Kevin Harvick will shutter his championship-caliber truck team

Jay Busbee
From the Marbles

RICHMOND, Va. — Kevin Harvick, one of the most successful truck series owners in recent NASCAR history, has announced that he will be shutting down his trucks program at the end of this season. Combined with the news earlier this week that Harvick will merge his Nationwide operations with those of Richard Childress, this marks a significant change in business strategy and operations for one of NASCAR's key multi-series entrepreneurs.

"The truck program, it's just a tough model business-wise," Harvick said on Friday morning in Richmond. "We've scrimped and scraped and got the sponsorship and things that you need, and GM has been a great supporter of everything that we've done, but from a business standpoint sometimes you have to make the decisions on what you want to do, and for us it just didn't make sense."

The move will have dramatic implications for Harvick's business obligations. Kevin Harvick Inc. will now be more personality- and promotion-driven, focusing on Harvick's fan club, web site and similar elements. Meanwhile, KHI's 140 racing-related employees will be out of work, and while there will be jobs available at Richard Childress Racing for some of them, many will have to look elsewhere. (Aside: as Harvick broke this news to his employees on Wednesday, we know now why Harvick couldn't meet with President Obama, and it makes more sense why he wouldn't disclose his commitments. Another conspiracy solved.)

Finally, KHI has a 70,000-square-foot facility in Kernersville, N.C. that will now be sold; Harvick jokingly asked one media member if she was interested in purchasing it. (The price was not disclosed.) KHI also will cease construction of chassis for other teams.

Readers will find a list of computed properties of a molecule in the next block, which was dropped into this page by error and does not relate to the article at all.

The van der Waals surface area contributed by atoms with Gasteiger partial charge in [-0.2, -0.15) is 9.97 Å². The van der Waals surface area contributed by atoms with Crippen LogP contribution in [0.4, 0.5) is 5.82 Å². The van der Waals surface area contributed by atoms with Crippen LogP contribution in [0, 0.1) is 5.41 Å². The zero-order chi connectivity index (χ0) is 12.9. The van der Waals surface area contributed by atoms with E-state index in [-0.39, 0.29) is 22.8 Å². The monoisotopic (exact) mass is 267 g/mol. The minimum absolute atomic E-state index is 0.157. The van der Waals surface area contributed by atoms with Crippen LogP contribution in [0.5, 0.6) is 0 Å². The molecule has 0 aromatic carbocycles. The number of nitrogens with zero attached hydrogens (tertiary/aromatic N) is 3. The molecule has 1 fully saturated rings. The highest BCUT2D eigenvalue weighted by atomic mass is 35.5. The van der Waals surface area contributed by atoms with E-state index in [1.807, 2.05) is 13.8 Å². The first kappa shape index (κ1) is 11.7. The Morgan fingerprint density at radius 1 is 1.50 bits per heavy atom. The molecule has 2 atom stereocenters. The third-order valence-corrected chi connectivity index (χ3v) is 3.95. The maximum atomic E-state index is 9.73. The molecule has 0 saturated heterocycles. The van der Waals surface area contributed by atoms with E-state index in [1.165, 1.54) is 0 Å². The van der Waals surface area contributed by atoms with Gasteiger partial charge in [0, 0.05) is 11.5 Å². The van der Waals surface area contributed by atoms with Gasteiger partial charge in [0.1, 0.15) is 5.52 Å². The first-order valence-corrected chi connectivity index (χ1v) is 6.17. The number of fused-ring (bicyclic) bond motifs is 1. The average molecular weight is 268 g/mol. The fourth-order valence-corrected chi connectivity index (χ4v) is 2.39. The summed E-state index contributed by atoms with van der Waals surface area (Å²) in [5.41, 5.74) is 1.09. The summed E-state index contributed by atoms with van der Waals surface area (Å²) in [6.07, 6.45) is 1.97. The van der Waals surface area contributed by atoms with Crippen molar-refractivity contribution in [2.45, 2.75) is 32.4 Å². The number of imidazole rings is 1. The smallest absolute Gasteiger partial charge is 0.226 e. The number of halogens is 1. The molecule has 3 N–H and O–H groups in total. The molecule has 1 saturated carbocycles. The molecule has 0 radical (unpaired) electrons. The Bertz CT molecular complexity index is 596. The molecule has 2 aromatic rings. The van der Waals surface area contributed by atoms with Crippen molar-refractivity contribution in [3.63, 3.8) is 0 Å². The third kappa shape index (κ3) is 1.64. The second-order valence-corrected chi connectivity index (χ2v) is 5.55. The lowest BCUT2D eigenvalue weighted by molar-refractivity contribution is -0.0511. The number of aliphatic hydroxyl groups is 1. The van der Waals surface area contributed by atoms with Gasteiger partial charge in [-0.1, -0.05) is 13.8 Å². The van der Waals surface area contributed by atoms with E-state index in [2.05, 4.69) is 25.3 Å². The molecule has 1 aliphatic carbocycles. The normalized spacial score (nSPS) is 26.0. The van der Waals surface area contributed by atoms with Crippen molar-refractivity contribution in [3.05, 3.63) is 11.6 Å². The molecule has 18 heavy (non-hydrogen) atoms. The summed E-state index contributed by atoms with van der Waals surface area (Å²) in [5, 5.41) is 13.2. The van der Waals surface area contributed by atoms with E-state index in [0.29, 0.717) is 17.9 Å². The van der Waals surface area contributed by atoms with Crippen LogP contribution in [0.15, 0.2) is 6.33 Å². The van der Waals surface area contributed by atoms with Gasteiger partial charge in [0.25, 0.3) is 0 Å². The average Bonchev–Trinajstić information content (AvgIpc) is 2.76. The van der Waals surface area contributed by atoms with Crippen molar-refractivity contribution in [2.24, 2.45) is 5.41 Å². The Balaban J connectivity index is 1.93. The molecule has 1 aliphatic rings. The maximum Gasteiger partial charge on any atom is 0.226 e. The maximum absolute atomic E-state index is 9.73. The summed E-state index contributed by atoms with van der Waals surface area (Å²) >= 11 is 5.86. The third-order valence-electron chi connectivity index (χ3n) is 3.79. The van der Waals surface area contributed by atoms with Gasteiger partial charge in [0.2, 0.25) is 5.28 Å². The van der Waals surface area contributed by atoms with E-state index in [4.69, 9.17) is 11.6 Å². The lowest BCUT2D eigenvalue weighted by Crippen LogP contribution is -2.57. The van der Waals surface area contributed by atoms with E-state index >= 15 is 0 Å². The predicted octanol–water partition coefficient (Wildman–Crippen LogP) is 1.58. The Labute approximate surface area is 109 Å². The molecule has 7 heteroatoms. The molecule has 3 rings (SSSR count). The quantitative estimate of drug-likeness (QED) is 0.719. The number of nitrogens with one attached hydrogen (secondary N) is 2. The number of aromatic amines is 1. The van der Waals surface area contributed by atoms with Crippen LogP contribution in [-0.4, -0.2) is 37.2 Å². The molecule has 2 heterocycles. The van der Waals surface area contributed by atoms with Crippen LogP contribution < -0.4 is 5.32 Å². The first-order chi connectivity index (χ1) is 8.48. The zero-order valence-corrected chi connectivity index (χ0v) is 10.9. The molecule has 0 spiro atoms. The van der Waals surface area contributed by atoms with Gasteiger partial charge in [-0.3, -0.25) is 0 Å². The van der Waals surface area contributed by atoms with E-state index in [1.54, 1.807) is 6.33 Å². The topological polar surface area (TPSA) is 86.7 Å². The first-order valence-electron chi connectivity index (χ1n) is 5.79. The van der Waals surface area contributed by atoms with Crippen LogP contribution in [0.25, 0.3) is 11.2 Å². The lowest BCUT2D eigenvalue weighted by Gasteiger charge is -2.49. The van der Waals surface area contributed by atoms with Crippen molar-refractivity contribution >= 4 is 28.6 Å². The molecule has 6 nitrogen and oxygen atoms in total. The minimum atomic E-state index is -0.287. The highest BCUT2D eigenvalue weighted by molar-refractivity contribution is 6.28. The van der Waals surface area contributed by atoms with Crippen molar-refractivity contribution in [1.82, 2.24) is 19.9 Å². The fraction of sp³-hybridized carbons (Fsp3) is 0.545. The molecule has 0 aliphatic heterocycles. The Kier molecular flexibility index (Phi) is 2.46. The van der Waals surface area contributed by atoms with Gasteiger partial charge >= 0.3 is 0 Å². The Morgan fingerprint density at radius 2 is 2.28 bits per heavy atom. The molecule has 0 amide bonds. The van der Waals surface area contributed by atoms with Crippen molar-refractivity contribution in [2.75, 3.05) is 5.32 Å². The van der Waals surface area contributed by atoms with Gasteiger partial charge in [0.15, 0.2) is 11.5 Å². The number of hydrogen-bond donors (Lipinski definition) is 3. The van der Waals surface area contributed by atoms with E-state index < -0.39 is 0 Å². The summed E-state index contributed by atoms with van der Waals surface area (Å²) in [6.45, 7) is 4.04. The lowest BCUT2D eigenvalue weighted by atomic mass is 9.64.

With Ron Hornaday Jr. behind the wheel, KHI won truck series titles in 2007 and 2009, and has placed in the top 10 every year since 2004. It's a tough blow to the truck series, which is in a perpetual struggle to attract attention and sponsorship. The departure of one of the series' marquee names will, in effect, leave the pathway clear for Kyle Busch to win as many races as he'd like; Harvick had joked earlier this year that one of the reasons he climbed into trucks was to keep Busch from winning everything.

Going forward, Harvick indicated that the move allows him more time to focus on other racing activities; he anticipates running more Nationwide events in 2012. He also hopes to spend a little more time on pursuits that have absolutely nothing to to with racing. "It takes an extreme amount of pressure off me," he said. "There's way more positives [from a personal standpoint] than there are negatives."

Obviously, there will be fallout from this move for weeks and months to come. For now, though, the news remains tough for fans of both the truck series and Harvick himself.

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